Ask Mr. Pedometer and Friends…

December 12, 2018

Q:  Mr. Pedometer, you have said that portion control is the most important aspect of healthy eating.  Can you elaborate on that?     

A:  Sure!  Everyday Health recently offered the following advice in their newsletter on this topic:

Twenty years ago, the average blueberry muffin was 1.5 ounces and 210 calories. Today, most muffins are 5 ounces and 500 calories.  A bagel used to be 3 inches and 140 calories, but now is 6 inches and 350 calories or more.

When eating out, you can estimate serving sizes by comparing them to familiar objects — for example,

  • One cup is about the size of a tennis ball, and
  • One serving of meat, which is about 3 ounces, should be the size of a deck of playing cards.
  • A serving of cooked rice, pasta, or cereal should equal the size of a small computer mouse.

It’s easy to grab a big bottle of juice and chug it down without thinking — and without reading the nutrition label first. But it’s important to read food labels carefully when monitoring portion sizes. Start with the calorie count, but then look beyond that.

Many beverage and food packages contain more than you might think. What seems like a single serving might actually be two. And if it contains two servings, the number of calories in the container must be doubled as well.

Common sense should tell you that all-you-can-eat buffets are a bad idea for everyone.  dinner plate with portions drawn on itWith big plates and the ability to endlessly refill them, portion control becomes a losing battle. If confronted with this type of dining experience, vow to use at most only two plates.

  • Choose low-calorie, low-carb foods like shrimp and raw veggies for the first plate to help take the edge off of your hunger.

Follow your usual meal plan for the second. This second plate will typically include more non-starchy vegetables,

  • A fist-size serving of a grain and
  • An open-palm size portion of fish or chicken.

Buying smaller plates or using a salad plate instead of a dinner plate are good options.

This is a tangible portion control method that’s hard to circumvent. Be sure to fill half your reduced-size plate with vegetables or salad, one-quarter with a starch food, and one-quarter with protein. This is a great way to monitor portion sizes and trick your eye into thinking you’re eating more because the plate will look fuller.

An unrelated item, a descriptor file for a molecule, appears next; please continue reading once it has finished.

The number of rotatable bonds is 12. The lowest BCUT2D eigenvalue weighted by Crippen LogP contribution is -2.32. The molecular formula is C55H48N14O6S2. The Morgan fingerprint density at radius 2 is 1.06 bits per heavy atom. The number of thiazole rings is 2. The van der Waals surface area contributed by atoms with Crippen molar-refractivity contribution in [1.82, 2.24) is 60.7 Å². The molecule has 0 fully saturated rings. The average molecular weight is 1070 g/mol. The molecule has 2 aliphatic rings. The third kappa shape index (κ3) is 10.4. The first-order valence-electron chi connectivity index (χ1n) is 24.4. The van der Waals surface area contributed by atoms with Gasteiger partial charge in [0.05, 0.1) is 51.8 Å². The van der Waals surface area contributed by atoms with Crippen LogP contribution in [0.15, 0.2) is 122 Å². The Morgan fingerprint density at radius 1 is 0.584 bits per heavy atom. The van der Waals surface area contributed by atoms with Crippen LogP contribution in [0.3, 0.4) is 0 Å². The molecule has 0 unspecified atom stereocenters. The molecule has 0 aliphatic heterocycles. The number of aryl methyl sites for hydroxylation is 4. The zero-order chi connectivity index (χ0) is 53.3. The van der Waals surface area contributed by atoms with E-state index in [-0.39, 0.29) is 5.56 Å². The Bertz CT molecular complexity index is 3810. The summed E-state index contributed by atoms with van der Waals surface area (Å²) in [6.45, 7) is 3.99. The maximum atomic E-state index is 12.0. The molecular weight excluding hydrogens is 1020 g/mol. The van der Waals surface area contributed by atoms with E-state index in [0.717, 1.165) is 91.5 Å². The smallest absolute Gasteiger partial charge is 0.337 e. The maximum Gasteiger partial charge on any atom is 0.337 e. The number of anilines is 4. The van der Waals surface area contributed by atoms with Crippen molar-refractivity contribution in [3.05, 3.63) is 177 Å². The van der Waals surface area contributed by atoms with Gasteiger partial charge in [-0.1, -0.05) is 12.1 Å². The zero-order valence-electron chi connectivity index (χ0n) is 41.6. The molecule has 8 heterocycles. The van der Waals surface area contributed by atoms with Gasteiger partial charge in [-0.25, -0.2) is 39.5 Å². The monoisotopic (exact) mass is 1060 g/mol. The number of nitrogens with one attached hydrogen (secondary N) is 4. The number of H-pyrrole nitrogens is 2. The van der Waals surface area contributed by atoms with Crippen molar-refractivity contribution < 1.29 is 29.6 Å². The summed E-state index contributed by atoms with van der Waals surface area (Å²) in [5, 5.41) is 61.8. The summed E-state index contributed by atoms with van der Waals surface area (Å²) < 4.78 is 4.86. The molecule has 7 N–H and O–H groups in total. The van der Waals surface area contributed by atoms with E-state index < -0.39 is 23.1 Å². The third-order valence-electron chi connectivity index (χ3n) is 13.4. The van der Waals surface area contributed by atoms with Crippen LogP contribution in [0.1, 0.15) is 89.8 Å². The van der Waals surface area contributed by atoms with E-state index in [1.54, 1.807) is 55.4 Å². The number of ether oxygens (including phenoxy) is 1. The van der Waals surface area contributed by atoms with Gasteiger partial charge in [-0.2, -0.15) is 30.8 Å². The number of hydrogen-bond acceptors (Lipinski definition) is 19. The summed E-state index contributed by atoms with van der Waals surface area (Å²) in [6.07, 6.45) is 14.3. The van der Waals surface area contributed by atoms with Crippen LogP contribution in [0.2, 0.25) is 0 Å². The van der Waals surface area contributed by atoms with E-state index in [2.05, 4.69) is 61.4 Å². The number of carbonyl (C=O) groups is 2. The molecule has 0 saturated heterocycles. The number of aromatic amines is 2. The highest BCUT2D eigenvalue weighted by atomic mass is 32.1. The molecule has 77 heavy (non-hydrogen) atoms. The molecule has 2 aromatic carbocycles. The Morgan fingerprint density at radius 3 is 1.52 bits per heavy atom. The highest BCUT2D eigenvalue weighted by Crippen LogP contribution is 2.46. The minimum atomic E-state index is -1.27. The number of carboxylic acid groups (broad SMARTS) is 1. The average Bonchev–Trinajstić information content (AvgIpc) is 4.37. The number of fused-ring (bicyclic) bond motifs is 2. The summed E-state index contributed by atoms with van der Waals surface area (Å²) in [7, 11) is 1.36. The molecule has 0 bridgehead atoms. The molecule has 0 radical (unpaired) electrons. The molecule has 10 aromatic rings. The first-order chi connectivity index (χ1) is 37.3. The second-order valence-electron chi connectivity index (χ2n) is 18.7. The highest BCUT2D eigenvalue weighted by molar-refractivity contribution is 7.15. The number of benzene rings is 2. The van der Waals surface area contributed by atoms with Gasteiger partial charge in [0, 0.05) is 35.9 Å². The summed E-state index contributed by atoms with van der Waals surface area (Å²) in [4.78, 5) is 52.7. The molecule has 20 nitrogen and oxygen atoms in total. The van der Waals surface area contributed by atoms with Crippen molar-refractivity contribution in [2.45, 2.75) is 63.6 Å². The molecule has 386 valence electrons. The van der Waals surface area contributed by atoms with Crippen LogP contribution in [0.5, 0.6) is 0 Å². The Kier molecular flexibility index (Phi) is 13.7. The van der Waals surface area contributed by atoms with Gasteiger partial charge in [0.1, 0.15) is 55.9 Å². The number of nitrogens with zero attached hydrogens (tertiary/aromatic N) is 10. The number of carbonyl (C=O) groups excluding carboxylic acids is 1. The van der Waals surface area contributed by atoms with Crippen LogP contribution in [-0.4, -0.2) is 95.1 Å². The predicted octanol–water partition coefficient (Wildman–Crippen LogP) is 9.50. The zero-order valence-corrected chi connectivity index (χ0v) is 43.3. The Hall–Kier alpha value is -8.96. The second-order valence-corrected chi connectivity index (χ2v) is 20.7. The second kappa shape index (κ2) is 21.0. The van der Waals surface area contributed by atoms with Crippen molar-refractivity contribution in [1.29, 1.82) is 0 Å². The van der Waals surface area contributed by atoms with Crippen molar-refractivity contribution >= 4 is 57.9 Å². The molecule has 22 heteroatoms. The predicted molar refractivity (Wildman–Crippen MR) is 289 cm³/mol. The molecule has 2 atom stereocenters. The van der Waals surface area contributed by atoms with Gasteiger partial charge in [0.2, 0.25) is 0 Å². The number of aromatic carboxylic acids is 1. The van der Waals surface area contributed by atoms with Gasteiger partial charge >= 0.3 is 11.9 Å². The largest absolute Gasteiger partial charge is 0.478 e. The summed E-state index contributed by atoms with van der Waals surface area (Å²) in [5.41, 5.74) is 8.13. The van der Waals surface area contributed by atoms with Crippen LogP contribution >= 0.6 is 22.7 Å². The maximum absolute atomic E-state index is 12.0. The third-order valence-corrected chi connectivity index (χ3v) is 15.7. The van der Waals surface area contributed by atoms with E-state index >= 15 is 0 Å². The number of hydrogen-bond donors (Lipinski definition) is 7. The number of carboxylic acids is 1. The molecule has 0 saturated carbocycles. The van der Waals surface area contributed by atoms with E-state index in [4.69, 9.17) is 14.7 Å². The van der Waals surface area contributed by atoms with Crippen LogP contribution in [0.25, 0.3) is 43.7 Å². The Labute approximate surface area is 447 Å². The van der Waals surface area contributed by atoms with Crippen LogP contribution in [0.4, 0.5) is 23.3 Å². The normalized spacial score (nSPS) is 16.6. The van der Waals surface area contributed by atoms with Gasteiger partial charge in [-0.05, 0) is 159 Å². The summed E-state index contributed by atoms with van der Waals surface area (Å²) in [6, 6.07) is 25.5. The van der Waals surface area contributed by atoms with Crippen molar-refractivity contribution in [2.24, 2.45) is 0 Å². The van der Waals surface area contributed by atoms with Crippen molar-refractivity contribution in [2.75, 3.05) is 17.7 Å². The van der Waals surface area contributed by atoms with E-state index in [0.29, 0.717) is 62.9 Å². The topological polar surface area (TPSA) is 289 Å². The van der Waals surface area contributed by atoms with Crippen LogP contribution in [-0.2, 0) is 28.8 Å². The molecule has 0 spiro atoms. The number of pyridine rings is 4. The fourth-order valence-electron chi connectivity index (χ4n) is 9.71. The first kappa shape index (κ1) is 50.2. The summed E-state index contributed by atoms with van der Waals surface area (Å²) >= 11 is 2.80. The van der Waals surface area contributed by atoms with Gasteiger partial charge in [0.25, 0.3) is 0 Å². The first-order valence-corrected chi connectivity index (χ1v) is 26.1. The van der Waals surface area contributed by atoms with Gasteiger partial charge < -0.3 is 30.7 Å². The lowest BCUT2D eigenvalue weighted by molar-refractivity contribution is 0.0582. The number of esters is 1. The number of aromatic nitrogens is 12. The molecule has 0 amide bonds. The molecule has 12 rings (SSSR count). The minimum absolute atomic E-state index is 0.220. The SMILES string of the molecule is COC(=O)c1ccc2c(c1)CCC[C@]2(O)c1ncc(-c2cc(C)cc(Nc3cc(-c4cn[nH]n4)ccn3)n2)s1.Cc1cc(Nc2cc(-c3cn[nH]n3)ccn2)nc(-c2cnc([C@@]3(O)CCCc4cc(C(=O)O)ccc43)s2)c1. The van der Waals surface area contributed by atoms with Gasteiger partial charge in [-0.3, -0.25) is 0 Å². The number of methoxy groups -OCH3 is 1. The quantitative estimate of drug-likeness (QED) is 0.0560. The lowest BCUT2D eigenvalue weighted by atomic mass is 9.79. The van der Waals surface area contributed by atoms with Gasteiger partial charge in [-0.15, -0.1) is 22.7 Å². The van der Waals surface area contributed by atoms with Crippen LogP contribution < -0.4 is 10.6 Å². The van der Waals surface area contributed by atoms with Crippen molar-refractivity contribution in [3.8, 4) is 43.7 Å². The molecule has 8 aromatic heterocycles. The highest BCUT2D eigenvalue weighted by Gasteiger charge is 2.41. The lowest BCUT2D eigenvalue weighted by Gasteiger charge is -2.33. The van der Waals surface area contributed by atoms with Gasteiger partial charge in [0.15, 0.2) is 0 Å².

Asking for a doggy bag when eating out is an easy way to practice portion control.

With so many restaurants taking a bigger-is-better approach to portion sizes, you’re left to rely on nothing more than willpower for portion control. Taking leftovers home is a good idea, but don’t wait until the end of the meal — ask your server to package half your entrée before it makes it to the table or cut it in half yourself before starting to eat to remove temptation.

  • Sharing a meal with a friend and
  • ordering an appetizer instead of an entree are other possible ways to avoid overeating.

Supersizing is a supersized danger when it comes to portion control. Avoid it at all costs. The average soda today is 20 ounces and 250 calories — Compare that to 20 years ago when it was 6.5 ounces and 82 calories. Don’t get carried away with bigger portion sizes just because it’s a good deal for your wallet. Your waist and health will pay for it.

Another reason to say no to sodas is their notable lack of nutrition. Many beverages tend to deliver empty calories.  Beverages don’t satisfy hunger…. Choose water or diet beverages instead. If you occasionally indulge in a regular soda or juice, read the label for the portion size information and practice portion control.

Especially during this holiday season, practicing portion control is a healthy habit!

If you’re looking for more information about portion control, check out Mr. Pedometer’s Blog